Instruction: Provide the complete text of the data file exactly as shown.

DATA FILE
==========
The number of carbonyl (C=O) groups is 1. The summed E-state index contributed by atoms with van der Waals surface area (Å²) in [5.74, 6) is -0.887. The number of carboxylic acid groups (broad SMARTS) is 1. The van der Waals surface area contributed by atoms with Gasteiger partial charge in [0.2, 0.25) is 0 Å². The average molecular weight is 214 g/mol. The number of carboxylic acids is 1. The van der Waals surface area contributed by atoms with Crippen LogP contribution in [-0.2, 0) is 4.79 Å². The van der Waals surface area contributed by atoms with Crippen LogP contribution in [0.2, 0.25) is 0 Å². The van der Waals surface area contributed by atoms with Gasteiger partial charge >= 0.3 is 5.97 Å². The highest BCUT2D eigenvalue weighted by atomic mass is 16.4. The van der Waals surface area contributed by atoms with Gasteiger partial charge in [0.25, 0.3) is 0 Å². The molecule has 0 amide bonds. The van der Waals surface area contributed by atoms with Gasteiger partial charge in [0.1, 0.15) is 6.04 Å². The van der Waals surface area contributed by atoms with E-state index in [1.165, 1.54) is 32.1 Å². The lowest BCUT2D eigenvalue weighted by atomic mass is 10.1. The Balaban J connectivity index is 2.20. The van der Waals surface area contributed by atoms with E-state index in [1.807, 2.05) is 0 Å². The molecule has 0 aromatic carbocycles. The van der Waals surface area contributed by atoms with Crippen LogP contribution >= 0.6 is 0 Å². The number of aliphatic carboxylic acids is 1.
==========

The number of carbonyl (C=O) groups is 1. The summed E-state index contributed by atoms with van der Waals surface area (Å²) in [5.74, 6) is -0.887. The number of carboxylic acid groups (broad SMARTS) is 1. The van der Waals surface area contributed by atoms with Gasteiger partial charge in [0.2, 0.25) is 0 Å². The average molecular weight is 214 g/mol. The number of carboxylic acids is 1. The van der Waals surface area contributed by atoms with Crippen LogP contribution in [-0.2, 0) is 4.79 Å². The van der Waals surface area contributed by atoms with Crippen LogP contribution in [0.2, 0.25) is 0 Å². The van der Waals surface area contributed by atoms with Gasteiger partial charge >= 0.3 is 5.97 Å². The highest BCUT2D eigenvalue weighted by atomic mass is 16.4. The van der Waals surface area contributed by atoms with Gasteiger partial charge in [0.25, 0.3) is 0 Å². The molecule has 0 amide bonds. The van der Waals surface area contributed by atoms with Gasteiger partial charge in [0.1, 0.15) is 6.04 Å². The van der Waals surface area contributed by atoms with E-state index in [1.165, 1.54) is 32.1 Å². The lowest BCUT2D eigenvalue weighted by atomic mass is 10.1. The Balaban J connectivity index is 2.20. The van der Waals surface area contributed by atoms with E-state index in [1.807, 2.05) is 0 Å². The molecule has 0 aromatic carbocycles. The van der Waals surface area contributed by atoms with Crippen LogP contribution >= 0.6 is 0 Å². The number of aliphatic carboxylic acids is 1.